By Tobias Gilk, MArch, MRSO, MRSE, HSDQ
“I want to be respectful of your time…”
You usually hear those words in a meeting as the speaker realizes that you’ve realized that they’re already running over. I’m hoping we can use it in another context.
There are talks about MRI safety nearly every year at the AHRA Annual Meeting, and yes, some of that material is a healthy repeat or reminder of things you may have heard before. In light of that, it may be tough to rationalize allocating some of your very limited AHRA time to another MRI safety talk, when there are so many engaging sessions being offered. But 2018 is quite a bit different than many prior years, because of a number of recent changes:
- The FDA recently approved 7.0 Tesla MRI for clinical use.
- CMS recently approved reimbursement for MR exams of patients with conventional (not MRI-labeled) pacemakers.
- New MR-Linacs are popping up at research and academic medical centers around the world.
- The Facility Guidelines Institute (FGI) now wants sites to design MRI installations based on a patient acuity / interventional classification system.
- More than 1,000 individuals now have MR Safety Board Certification!
It’s sometimes hard to notice as it’s happening, but the ground is shifting beneath our feet. That MRI safety talk from a couple years ago may have been great, but it alone isn’t going to help you prepare for or respond to the tectonic changes that are underway. As imaging professionals with responsibility for MRI safety amid the plethora of new equipment, sitings, and clinical usages, respecting these changes by staying in front of them is an integral part of our duty.
This is a ‘trust me’ moment… lagging behind (when sending sicker patients into stronger magnets, with riskier implants, for greater levels of intervention) is not where any of us want to be. If it’s been a few years – or even if MRI safety has been one of your regular AHRA Annual Meeting stops – the breadth of recent changes warrants a fresh look at these issues.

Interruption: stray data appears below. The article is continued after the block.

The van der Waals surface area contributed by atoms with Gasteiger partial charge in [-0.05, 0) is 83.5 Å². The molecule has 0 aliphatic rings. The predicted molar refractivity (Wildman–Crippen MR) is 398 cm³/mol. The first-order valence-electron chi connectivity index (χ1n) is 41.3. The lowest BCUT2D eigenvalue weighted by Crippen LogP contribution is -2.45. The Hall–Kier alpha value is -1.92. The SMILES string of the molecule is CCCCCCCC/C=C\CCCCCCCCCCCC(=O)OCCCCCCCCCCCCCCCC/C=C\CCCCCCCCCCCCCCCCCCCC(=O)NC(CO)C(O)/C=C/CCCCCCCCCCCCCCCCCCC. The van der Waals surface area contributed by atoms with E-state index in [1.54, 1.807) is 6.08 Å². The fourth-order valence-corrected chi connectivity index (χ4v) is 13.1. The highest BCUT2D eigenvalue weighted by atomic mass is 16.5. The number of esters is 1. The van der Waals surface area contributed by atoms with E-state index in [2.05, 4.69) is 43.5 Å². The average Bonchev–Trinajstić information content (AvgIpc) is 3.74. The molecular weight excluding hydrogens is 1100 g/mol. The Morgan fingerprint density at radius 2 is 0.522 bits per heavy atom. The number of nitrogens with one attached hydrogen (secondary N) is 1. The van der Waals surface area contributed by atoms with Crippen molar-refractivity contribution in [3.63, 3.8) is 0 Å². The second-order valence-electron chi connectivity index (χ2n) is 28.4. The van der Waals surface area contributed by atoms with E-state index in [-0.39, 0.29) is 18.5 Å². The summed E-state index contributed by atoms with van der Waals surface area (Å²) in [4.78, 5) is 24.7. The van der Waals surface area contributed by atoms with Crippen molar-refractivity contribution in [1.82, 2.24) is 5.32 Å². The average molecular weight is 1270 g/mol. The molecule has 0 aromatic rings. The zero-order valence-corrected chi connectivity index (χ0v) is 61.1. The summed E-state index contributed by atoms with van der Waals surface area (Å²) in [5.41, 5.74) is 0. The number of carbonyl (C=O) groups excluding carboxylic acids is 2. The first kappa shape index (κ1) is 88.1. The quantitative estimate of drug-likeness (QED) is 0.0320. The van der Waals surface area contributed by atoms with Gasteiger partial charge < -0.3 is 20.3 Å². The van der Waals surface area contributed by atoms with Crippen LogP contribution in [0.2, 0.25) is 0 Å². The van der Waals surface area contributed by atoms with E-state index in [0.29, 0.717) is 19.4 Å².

Let’s have these conversations. Let’s talk about your policies and procedures. Let’s talk about the clinical ‘scope creep’ that may have snuck in while you weren’t looking (and how a room built for diagnostic imaging is now doing image-guided breast biopsies). Let’s talk about the time, energy, and effort that staff spend on researching implants and devices. Let’s break down the MRI risks into more manageable ‘bite sized’ pieces, and tackle them one at a time.
If you can, please join me and my partner-in-crime, Robert Junk, on Tuesday, July 24, for “Magnets, Cryogens, and RF, Oh My! An MRI Safety 2018 Update,” from 4:15 PM to 5:45 PM, at the AHRA Annual Meeting in Orlando (which just so happens to coincide with MRI Safety Week!). If you do, we promise we’ll be respectful of your valuable AHRA-time, and provide you with as much interesting content as we can squeeze into 90 minutes.
And if you can’t join us, please have these conversations outside those 90 minutes in late July, with us or with other MRI safety resources. There’s simply too much happening to let this one slide.
Tobias Gilk, M.Arch, MRSO, MRSE, HSDQ is the senior VP at RAD-Planning and founder of Gilk Radiology Consultants. He can be reached at firstname.lastname@example.org.